Since its origin 23 years ago as a pilot test conducted in four U.S. counties, the U.S. Census Bureau’s American Community Survey (ACS) has been the focus of continuous research, development, and refinement. The survey cleared critical milestones 14 years ago when it began full-scale operations, including comprehensive nationwide coverage, and 5 years later when the ACS replaced a long-form sample questionnaire in the 2010 census as a source of detailed demographic and socioeconomic information. Throughout that existence and continuing today, ACS research and testing has worked to improve the survey’s conduct in the face of challenges ranging from detailed and procedural (i.e., the best means for collecting ACS information from “group quarters” or nonhousehold populations, such as residents of correctional or health care facilities) to the broad and existential (i.e., assessing the true importance for the level of survey participation of the legal requirement that individuals respond).
As summarized by Victoria Velkoff (U.S. Census Bureau) in opening the workshop covered by this document, the ACS is an ongoing monthly survey sent to 3.5 million addresses per year. ACS data collection also involves visiting about 20,000 group quarters facilities and obtaining data on roughly 194,000 of their residents. A separate Puerto Rico Community Survey complements ACS collection on the mainland. At present, the ACS supports over 300 known federal government uses, and it provides the basis for the allocation of more than $765 billion in federal funds each year. The ACS yields estimates on an annual basis, in two varieties. In September of each year, the Census Bureau releases ACS estimates for all geographic areas and population groups of population
65,000 or greater based on 1 year (12 months) of ACS responses.1 In December of each year, ACS estimates are released for every part of the United States, but based on the accumulation of 5 years (60 months) of survey responses, in order to generate sufficient sample size to sustain estimation for small areas.
To understand the content and structure of the ACS, one must also briefly understand the basic evolution of data collection in the U.S. decennial census because the two are inextricably linked. Velkoff explained that the decennial censuses conducted between 1790 and 1930 involved the same set of questions asked of all responding households—a steadily increasing number of data items, to be sure, but the same items collected from all respondents. In 1940, to make census data collection more tractable, some census content was shifted to a “long-form” interview administered only to a sample of respondents. This practice of having both a short form and a long form continued over the decades, including during the switch to a primarily mail-based census, through the 2000 census. Cognizant of pressure to report more data more often, the Census Bureau began pilot testing of what would become the ACS in 1996, and this demonstration period continued through 2004. In early planning for the 2010 census, the Census Bureau decided that the next decennial count would be conducted on a short-form-only basis and that the full-scale ACS, which achieved coverage of all geographies in 2005, would become the source of information previously available through the census long-form sample. Response to the ACS is required by law, a legacy of the survey’s history as the long-form sample of the decennial.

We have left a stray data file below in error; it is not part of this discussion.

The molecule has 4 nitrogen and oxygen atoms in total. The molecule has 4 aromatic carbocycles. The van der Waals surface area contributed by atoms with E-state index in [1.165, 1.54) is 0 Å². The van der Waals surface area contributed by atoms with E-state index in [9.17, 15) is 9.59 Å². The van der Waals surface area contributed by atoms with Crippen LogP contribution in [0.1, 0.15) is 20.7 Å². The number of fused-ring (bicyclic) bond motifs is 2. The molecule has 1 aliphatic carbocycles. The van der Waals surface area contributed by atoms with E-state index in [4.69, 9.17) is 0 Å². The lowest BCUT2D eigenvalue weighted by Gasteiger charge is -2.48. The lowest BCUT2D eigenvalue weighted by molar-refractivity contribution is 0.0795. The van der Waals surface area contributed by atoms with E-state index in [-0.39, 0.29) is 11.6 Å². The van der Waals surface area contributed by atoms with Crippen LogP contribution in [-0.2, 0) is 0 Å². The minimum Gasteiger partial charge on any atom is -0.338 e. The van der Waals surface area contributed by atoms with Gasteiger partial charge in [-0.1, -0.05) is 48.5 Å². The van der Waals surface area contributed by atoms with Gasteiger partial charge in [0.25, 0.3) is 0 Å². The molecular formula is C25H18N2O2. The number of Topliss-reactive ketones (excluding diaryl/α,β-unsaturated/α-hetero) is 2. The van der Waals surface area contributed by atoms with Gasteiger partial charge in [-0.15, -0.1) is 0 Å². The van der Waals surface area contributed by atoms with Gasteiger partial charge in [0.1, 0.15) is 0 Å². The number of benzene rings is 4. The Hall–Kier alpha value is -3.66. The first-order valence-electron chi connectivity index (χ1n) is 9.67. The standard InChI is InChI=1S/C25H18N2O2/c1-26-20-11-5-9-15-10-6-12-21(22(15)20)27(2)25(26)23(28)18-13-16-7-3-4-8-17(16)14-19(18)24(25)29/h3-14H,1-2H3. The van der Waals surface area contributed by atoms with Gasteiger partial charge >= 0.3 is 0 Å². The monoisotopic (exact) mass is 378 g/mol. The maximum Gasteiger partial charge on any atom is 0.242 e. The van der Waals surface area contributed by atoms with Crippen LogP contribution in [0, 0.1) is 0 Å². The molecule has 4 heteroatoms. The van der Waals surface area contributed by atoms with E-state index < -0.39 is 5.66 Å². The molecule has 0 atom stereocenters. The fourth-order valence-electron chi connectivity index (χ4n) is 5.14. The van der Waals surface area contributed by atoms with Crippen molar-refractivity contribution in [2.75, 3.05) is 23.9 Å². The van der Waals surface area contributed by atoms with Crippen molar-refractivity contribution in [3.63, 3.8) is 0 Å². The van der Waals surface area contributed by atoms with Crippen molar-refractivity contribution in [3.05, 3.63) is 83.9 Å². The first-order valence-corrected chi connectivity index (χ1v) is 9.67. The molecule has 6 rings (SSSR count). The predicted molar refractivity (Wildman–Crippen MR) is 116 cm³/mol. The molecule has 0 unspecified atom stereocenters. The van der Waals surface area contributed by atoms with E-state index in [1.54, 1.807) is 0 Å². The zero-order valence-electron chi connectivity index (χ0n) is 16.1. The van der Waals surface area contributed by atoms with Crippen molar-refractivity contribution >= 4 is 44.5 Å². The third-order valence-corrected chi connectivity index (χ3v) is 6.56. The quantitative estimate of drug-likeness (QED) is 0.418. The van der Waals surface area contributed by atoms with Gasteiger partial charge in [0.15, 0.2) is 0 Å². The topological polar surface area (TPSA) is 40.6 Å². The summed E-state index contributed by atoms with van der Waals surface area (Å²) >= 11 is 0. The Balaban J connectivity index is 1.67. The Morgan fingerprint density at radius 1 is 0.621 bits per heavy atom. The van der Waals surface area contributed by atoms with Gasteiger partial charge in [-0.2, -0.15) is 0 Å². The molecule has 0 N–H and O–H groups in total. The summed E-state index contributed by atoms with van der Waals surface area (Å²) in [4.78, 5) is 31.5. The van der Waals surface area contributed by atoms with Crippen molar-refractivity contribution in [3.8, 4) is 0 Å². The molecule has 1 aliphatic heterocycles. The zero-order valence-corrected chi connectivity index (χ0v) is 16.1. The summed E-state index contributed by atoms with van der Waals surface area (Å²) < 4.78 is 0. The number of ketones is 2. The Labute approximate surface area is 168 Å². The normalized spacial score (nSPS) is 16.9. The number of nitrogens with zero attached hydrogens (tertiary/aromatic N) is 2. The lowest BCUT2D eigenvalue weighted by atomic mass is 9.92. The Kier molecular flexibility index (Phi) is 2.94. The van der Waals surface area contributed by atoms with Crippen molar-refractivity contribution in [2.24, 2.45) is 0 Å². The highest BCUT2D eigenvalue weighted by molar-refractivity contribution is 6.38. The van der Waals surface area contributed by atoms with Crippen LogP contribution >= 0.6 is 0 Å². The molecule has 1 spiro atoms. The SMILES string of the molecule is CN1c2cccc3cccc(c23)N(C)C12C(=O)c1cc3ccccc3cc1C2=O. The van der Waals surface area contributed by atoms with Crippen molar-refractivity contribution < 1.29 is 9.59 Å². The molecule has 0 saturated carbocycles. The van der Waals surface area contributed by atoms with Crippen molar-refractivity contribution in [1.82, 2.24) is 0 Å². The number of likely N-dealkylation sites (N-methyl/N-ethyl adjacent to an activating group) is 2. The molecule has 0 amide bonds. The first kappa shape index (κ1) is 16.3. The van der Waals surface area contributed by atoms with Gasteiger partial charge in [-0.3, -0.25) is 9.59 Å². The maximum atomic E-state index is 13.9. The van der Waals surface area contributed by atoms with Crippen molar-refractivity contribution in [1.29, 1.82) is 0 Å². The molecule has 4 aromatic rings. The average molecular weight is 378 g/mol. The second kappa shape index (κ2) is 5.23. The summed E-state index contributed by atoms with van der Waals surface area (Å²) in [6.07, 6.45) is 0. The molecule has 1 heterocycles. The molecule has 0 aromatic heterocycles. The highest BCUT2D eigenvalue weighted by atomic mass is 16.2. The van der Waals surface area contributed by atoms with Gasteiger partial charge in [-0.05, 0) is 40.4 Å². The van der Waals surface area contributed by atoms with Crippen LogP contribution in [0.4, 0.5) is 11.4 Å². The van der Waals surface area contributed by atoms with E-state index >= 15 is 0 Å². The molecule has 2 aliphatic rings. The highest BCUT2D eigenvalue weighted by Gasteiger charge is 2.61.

Procedures have been developed for the review and refinement of content of the ACS, which currently covers more than 35 topics (see Box 1.1) over 71 questions, and those questions become the stuff of more than 1,000 tables and 11 billion individual estimates on an annual basis, Velkoff said. The ACS is conducted by three response modes, self-response via mail or the Internet as well as personal interviews with households that do not utilize the self-response channels. On average, the Census Bureau states that it takes about 40 minutes to complete the survey—and the data collection that began its life as a burden-reduction measure, shifting the load of response to dozens of detailed census questions to a separate long-form questionnaire, is under constant pressure to further reduce respondent burden.
Velkoff described quality as the central and leading priority—the “North Star”—for the ACS program, but she added that the ACS program views its other program priorities as being essential as well: maintaining the accuracy and utility of the ACS estimates, improving the survey process underlying the ACS, and ensuring that the respondent experience is as pleasant as possible. She pointed out that the introduction of the online ACS questionnaire in 2013
1 Velkoff noted that it has become practice for the Census Bureau to release some limited 1-year ACS estimates for selected areas of population 20,000 or greater, in October of each year.
was a major step in that direction, and online response also appears to be paying dividends in terms of data quality and accuracy. Tightening budgets have prompted the ACS program to make some major operational cuts in recent years, reducing cost without compromising quality. Notably, this meant eliminating computer-assisted telephone interviewing (CATI) as a mode of ACS data collection and eliminating the production of estimates based on 3 years of accumulated ACS responses.